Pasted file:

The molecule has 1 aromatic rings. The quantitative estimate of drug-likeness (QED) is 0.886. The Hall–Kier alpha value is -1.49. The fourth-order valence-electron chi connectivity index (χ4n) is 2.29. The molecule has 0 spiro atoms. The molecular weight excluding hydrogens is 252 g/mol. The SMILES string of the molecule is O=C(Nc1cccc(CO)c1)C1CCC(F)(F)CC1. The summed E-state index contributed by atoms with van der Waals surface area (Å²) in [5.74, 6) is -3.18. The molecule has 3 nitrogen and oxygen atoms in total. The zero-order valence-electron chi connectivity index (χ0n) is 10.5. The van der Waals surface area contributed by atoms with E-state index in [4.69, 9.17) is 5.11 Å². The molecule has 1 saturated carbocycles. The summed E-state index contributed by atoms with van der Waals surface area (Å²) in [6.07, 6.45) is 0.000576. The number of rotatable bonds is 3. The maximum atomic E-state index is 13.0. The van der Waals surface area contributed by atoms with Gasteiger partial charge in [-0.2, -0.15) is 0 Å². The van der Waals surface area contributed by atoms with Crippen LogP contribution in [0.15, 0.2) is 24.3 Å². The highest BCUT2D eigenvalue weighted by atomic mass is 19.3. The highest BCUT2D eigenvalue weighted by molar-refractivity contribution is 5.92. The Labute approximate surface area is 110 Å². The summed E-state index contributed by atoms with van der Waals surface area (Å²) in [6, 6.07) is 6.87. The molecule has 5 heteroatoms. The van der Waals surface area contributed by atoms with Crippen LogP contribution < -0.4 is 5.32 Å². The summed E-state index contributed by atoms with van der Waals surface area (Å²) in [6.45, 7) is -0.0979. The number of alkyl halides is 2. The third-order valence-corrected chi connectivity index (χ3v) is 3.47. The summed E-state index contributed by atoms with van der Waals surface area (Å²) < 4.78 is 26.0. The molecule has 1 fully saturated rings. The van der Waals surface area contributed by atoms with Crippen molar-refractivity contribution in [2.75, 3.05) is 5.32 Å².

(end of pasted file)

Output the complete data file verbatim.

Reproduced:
The molecule has 1 aromatic rings. The quantitative estimate of drug-likeness (QED) is 0.886. The Hall–Kier alpha value is -1.49. The fourth-order valence-electron chi connectivity index (χ4n) is 2.29. The molecule has 0 spiro atoms. The molecular weight excluding hydrogens is 252 g/mol. The SMILES string of the molecule is O=C(Nc1cccc(CO)c1)C1CCC(F)(F)CC1. The summed E-state index contributed by atoms with van der Waals surface area (Å²) in [5.74, 6) is -3.18. The molecule has 3 nitrogen and oxygen atoms in total. The zero-order valence-electron chi connectivity index (χ0n) is 10.5. The van der Waals surface area contributed by atoms with E-state index in [4.69, 9.17) is 5.11 Å². The molecule has 1 saturated carbocycles. The summed E-state index contributed by atoms with van der Waals surface area (Å²) in [6.07, 6.45) is 0.000576. The number of rotatable bonds is 3. The maximum atomic E-state index is 13.0. The van der Waals surface area contributed by atoms with Gasteiger partial charge in [-0.2, -0.15) is 0 Å². The van der Waals surface area contributed by atoms with Crippen LogP contribution in [0.15, 0.2) is 24.3 Å². The highest BCUT2D eigenvalue weighted by atomic mass is 19.3. The highest BCUT2D eigenvalue weighted by molar-refractivity contribution is 5.92. The Labute approximate surface area is 110 Å². The summed E-state index contributed by atoms with van der Waals surface area (Å²) in [6, 6.07) is 6.87. The molecule has 5 heteroatoms. The van der Waals surface area contributed by atoms with Crippen LogP contribution < -0.4 is 5.32 Å². The summed E-state index contributed by atoms with van der Waals surface area (Å²) in [6.45, 7) is -0.0979. The number of alkyl halides is 2. The third-order valence-corrected chi connectivity index (χ3v) is 3.47. The summed E-state index contributed by atoms with van der Waals surface area (Å²) < 4.78 is 26.0. The molecule has 1 fully saturated rings. The van der Waals surface area contributed by atoms with Crippen molar-refractivity contribution in [2.75, 3.05) is 5.32 Å².